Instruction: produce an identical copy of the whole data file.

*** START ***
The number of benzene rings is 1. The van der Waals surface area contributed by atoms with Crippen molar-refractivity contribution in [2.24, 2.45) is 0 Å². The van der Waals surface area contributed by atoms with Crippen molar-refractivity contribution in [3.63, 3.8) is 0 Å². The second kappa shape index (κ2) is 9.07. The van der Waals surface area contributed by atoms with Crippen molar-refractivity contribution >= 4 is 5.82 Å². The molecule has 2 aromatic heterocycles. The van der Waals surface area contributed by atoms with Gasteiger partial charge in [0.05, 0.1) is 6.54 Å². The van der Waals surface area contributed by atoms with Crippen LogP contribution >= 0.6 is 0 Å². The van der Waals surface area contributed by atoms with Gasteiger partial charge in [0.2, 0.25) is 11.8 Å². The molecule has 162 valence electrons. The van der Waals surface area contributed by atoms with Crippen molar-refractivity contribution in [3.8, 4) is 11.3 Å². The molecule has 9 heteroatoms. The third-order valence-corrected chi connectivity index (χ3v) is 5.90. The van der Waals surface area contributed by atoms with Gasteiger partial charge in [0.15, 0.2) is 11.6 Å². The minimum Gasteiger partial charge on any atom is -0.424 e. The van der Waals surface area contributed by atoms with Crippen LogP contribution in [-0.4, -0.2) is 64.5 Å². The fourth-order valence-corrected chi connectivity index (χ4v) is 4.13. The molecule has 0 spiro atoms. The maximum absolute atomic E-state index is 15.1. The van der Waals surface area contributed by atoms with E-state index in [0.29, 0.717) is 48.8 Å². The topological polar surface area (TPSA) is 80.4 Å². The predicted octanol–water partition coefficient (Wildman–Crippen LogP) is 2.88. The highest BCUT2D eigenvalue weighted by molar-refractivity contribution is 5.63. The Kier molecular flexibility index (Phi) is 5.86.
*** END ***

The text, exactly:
The number of benzene rings is 1. The van der Waals surface area contributed by atoms with Crippen molar-refractivity contribution in [2.24, 2.45) is 0 Å². The van der Waals surface area contributed by atoms with Crippen molar-refractivity contribution in [3.63, 3.8) is 0 Å². The second kappa shape index (κ2) is 9.07. The van der Waals surface area contributed by atoms with Crippen molar-refractivity contribution >= 4 is 5.82 Å². The molecule has 2 aromatic heterocycles. The van der Waals surface area contributed by atoms with Gasteiger partial charge in [0.05, 0.1) is 6.54 Å². The van der Waals surface area contributed by atoms with Crippen LogP contribution >= 0.6 is 0 Å². The van der Waals surface area contributed by atoms with Gasteiger partial charge in [0.2, 0.25) is 11.8 Å². The molecule has 162 valence electrons. The van der Waals surface area contributed by atoms with Crippen molar-refractivity contribution in [3.8, 4) is 11.3 Å². The molecule has 9 heteroatoms. The third-order valence-corrected chi connectivity index (χ3v) is 5.90. The van der Waals surface area contributed by atoms with Gasteiger partial charge in [0.15, 0.2) is 11.6 Å². The minimum Gasteiger partial charge on any atom is -0.424 e. The van der Waals surface area contributed by atoms with Crippen LogP contribution in [-0.4, -0.2) is 64.5 Å². The fourth-order valence-corrected chi connectivity index (χ4v) is 4.13. The molecule has 0 spiro atoms. The maximum absolute atomic E-state index is 15.1. The van der Waals surface area contributed by atoms with E-state index in [0.29, 0.717) is 48.8 Å². The topological polar surface area (TPSA) is 80.4 Å². The predicted octanol–water partition coefficient (Wildman–Crippen LogP) is 2.88. The highest BCUT2D eigenvalue weighted by molar-refractivity contribution is 5.63. The Kier molecular flexibility index (Phi) is 5.86.